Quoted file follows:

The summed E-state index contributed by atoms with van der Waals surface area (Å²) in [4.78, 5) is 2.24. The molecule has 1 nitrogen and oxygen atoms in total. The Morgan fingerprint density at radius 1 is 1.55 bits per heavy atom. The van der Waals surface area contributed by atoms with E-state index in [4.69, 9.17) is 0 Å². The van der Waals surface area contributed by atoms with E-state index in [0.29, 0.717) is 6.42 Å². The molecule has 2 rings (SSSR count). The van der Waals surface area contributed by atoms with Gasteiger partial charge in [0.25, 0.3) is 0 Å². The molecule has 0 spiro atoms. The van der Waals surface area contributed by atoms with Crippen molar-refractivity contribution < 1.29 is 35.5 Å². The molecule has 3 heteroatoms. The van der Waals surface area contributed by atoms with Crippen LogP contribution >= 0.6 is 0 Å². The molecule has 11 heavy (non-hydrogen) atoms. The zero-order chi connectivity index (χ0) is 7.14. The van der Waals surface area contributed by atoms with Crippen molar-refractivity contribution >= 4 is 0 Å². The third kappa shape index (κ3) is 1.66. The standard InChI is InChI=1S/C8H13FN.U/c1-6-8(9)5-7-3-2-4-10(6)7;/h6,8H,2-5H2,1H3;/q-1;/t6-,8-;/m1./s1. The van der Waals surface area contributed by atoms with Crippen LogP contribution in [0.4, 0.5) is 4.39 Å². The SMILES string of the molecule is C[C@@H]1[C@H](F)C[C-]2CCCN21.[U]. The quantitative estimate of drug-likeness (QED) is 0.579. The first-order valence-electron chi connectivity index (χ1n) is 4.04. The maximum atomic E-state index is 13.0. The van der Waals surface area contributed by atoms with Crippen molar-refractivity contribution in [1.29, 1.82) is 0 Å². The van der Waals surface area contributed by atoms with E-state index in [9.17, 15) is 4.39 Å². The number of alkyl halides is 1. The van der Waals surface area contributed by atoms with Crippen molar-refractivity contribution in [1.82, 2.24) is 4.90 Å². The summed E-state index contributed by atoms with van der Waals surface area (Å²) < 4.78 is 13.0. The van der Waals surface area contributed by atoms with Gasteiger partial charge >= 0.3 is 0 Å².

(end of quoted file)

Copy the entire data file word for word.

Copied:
The summed E-state index contributed by atoms with van der Waals surface area (Å²) in [4.78, 5) is 2.24. The molecule has 1 nitrogen and oxygen atoms in total. The Morgan fingerprint density at radius 1 is 1.55 bits per heavy atom. The van der Waals surface area contributed by atoms with E-state index in [4.69, 9.17) is 0 Å². The van der Waals surface area contributed by atoms with E-state index in [0.29, 0.717) is 6.42 Å². The molecule has 2 rings (SSSR count). The van der Waals surface area contributed by atoms with Gasteiger partial charge in [0.25, 0.3) is 0 Å². The molecule has 0 spiro atoms. The van der Waals surface area contributed by atoms with Crippen molar-refractivity contribution < 1.29 is 35.5 Å². The molecule has 3 heteroatoms. The van der Waals surface area contributed by atoms with Crippen LogP contribution >= 0.6 is 0 Å². The molecule has 11 heavy (non-hydrogen) atoms. The zero-order chi connectivity index (χ0) is 7.14. The van der Waals surface area contributed by atoms with Crippen molar-refractivity contribution >= 4 is 0 Å². The third kappa shape index (κ3) is 1.66. The standard InChI is InChI=1S/C8H13FN.U/c1-6-8(9)5-7-3-2-4-10(6)7;/h6,8H,2-5H2,1H3;/q-1;/t6-,8-;/m1./s1. The van der Waals surface area contributed by atoms with Crippen LogP contribution in [0.4, 0.5) is 4.39 Å². The SMILES string of the molecule is C[C@@H]1[C@H](F)C[C-]2CCCN21.[U]. The quantitative estimate of drug-likeness (QED) is 0.579. The first-order valence-electron chi connectivity index (χ1n) is 4.04. The maximum atomic E-state index is 13.0. The van der Waals surface area contributed by atoms with Crippen molar-refractivity contribution in [1.29, 1.82) is 0 Å². The van der Waals surface area contributed by atoms with E-state index in [9.17, 15) is 4.39 Å². The number of alkyl halides is 1. The van der Waals surface area contributed by atoms with Crippen molar-refractivity contribution in [1.82, 2.24) is 4.90 Å². The summed E-state index contributed by atoms with van der Waals surface area (Å²) < 4.78 is 13.0. The van der Waals surface area contributed by atoms with Gasteiger partial charge >= 0.3 is 0 Å².